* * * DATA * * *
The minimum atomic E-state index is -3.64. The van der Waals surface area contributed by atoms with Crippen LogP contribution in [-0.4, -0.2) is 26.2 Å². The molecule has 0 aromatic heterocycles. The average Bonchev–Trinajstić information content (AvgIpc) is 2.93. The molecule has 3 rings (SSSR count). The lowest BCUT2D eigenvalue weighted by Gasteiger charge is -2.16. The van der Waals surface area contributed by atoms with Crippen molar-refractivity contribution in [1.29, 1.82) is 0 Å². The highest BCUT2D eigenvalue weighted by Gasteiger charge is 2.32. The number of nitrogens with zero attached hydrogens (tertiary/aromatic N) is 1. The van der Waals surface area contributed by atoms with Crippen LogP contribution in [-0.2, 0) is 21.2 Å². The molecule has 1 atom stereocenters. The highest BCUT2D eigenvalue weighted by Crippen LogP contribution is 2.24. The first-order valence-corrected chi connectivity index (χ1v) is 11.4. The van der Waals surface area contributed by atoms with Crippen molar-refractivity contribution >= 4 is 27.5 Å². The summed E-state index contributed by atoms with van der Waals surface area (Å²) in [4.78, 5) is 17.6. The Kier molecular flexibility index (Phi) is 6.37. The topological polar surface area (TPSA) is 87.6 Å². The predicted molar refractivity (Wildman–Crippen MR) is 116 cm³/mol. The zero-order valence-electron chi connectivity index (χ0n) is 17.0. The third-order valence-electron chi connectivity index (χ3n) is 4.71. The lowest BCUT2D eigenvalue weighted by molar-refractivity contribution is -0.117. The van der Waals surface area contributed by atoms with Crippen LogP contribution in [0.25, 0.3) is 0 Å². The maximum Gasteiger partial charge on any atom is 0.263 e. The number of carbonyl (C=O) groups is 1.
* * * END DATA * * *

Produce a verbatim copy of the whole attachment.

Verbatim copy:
The minimum atomic E-state index is -3.64. The van der Waals surface area contributed by atoms with Crippen LogP contribution in [-0.4, -0.2) is 26.2 Å². The molecule has 0 aromatic heterocycles. The average Bonchev–Trinajstić information content (AvgIpc) is 2.93. The molecule has 3 rings (SSSR count). The lowest BCUT2D eigenvalue weighted by Gasteiger charge is -2.16. The van der Waals surface area contributed by atoms with Crippen molar-refractivity contribution in [1.29, 1.82) is 0 Å². The highest BCUT2D eigenvalue weighted by Gasteiger charge is 2.32. The number of nitrogens with zero attached hydrogens (tertiary/aromatic N) is 1. The van der Waals surface area contributed by atoms with Crippen LogP contribution in [-0.2, 0) is 21.2 Å². The molecule has 1 atom stereocenters. The highest BCUT2D eigenvalue weighted by Crippen LogP contribution is 2.24. The first-order valence-corrected chi connectivity index (χ1v) is 11.4. The van der Waals surface area contributed by atoms with Crippen molar-refractivity contribution >= 4 is 27.5 Å². The summed E-state index contributed by atoms with van der Waals surface area (Å²) in [4.78, 5) is 17.6. The Kier molecular flexibility index (Phi) is 6.37. The topological polar surface area (TPSA) is 87.6 Å². The predicted molar refractivity (Wildman–Crippen MR) is 116 cm³/mol. The zero-order valence-electron chi connectivity index (χ0n) is 17.0. The third-order valence-electron chi connectivity index (χ3n) is 4.71. The lowest BCUT2D eigenvalue weighted by molar-refractivity contribution is -0.117. The van der Waals surface area contributed by atoms with Crippen LogP contribution in [0.25, 0.3) is 0 Å². The maximum Gasteiger partial charge on any atom is 0.263 e. The number of carbonyl (C=O) groups is 1.